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WARSAW, Poland — Former opponents and supporters of Poland’s last communist leader, General Wojciech Jaruzelski, laid him to rest with military honors Friday, while noisy protesters underscored the nation’s ambivalence about the man who imposed military rule in 1981.

President Bronislaw Komorowski and former Presidents Lech Walesa and Aleksander Kwasniewski, attended the Catholic funeral Mass for Jaruzelski in Warsaw.

In a poignant moment, Walesa, Komorowski, and Kwasniewski approached the grieving family and shook hands with Jaruzelski’s widow, daughter, and grandson.

Komorowski, in brief remarks, said Jaruzelski ‘‘carried the burden of responsibility for the most difficult and probably the most dramatic decision in Poland’s history after World War II.’’

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As Jaruzelski’s family later went to a cemetery to bury his ashes, protesters yelled ‘‘murderer’’ and ‘‘traitor.’’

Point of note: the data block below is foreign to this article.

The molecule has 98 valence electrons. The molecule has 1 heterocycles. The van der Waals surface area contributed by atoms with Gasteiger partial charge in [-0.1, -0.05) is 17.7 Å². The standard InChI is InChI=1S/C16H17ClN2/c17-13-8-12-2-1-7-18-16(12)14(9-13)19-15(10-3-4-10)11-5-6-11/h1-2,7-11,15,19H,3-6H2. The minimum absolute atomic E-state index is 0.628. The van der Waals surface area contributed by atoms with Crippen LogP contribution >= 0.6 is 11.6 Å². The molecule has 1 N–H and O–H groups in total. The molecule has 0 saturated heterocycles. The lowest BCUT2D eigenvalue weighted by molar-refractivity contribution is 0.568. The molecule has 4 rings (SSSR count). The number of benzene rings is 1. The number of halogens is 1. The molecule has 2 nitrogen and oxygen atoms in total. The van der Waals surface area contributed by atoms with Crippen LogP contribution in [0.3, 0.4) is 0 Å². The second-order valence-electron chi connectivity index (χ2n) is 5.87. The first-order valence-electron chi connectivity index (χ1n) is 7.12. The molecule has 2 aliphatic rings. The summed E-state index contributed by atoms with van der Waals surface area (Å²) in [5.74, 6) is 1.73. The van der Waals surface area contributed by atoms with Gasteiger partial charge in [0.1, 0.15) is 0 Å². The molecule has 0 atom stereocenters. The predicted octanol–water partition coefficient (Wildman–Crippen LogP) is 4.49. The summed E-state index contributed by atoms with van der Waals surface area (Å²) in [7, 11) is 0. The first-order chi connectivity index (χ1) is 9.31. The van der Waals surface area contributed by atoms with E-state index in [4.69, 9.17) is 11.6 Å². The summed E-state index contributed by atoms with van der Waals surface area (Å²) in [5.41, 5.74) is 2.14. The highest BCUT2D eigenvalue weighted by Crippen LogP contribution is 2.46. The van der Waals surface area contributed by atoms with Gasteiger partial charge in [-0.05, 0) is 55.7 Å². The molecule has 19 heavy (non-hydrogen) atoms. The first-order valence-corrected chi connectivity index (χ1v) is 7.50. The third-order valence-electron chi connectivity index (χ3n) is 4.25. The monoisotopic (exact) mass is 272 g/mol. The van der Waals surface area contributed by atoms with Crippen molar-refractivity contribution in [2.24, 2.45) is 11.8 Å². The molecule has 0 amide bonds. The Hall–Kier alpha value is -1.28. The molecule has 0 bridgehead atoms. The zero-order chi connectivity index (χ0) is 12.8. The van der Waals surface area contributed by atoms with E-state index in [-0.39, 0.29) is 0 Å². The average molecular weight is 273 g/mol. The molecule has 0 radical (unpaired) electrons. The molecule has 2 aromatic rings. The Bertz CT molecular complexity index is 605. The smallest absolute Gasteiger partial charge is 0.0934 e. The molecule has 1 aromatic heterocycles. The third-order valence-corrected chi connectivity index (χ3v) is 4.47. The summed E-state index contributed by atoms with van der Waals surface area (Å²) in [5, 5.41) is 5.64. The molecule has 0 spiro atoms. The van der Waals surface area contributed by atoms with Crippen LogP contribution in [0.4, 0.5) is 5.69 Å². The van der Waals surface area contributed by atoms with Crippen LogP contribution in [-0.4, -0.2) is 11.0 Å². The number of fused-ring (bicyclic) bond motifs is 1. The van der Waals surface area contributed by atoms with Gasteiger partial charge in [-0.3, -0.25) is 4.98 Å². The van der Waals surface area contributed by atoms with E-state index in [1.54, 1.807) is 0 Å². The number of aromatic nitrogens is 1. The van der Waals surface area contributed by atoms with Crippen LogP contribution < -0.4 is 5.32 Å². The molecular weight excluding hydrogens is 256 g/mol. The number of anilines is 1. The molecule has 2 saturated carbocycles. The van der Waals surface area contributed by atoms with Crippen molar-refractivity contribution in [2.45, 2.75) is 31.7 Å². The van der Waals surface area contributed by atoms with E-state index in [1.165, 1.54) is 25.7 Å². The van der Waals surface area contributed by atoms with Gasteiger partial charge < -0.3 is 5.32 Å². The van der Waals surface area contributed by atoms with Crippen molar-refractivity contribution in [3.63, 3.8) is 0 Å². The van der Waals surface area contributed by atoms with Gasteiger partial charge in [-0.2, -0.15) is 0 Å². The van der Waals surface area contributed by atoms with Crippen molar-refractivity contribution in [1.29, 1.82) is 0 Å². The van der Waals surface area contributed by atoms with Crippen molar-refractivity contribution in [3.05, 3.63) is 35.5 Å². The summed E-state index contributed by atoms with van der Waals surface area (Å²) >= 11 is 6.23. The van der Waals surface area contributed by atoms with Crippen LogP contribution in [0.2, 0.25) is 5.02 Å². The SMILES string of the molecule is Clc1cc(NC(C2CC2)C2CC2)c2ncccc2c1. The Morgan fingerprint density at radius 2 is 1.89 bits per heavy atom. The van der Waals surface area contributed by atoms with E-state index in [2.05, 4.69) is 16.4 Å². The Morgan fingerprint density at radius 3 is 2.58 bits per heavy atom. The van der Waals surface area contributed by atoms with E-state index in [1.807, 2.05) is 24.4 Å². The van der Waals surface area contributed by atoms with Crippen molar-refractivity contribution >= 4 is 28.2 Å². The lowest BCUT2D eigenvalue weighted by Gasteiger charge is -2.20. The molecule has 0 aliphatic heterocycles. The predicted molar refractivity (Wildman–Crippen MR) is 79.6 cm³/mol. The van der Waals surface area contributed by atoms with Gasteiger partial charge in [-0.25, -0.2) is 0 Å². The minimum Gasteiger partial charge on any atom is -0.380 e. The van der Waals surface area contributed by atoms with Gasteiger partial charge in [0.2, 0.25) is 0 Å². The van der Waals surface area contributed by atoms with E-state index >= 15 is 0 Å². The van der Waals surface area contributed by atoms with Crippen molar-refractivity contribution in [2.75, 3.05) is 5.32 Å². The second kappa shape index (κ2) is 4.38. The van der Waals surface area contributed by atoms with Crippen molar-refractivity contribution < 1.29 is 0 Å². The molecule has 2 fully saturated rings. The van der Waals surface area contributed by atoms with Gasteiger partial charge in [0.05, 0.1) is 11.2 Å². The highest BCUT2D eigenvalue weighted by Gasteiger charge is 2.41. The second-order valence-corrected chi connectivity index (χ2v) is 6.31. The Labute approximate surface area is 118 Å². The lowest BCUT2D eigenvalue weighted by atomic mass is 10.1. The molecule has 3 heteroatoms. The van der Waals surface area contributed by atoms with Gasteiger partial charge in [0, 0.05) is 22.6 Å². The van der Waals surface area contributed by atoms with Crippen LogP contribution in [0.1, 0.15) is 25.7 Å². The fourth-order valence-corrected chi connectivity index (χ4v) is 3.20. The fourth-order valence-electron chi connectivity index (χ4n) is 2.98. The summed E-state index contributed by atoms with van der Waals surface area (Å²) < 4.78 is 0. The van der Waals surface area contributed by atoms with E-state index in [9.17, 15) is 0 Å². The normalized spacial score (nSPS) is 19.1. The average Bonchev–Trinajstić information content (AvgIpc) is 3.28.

The family’s request for a religious ceremony was unexpected. Though born to a Catholic family, Jaruzelski became a devoted supporter of Soviet-backed communism, an atheist ideology foisted on his largely Catholic homeland after World War II.

But at the end he sought solace in the faith of his childhood. Before he died at age 90, after a cancer fight and a stroke, he called for a priest for last rites, made his confession, and took communion.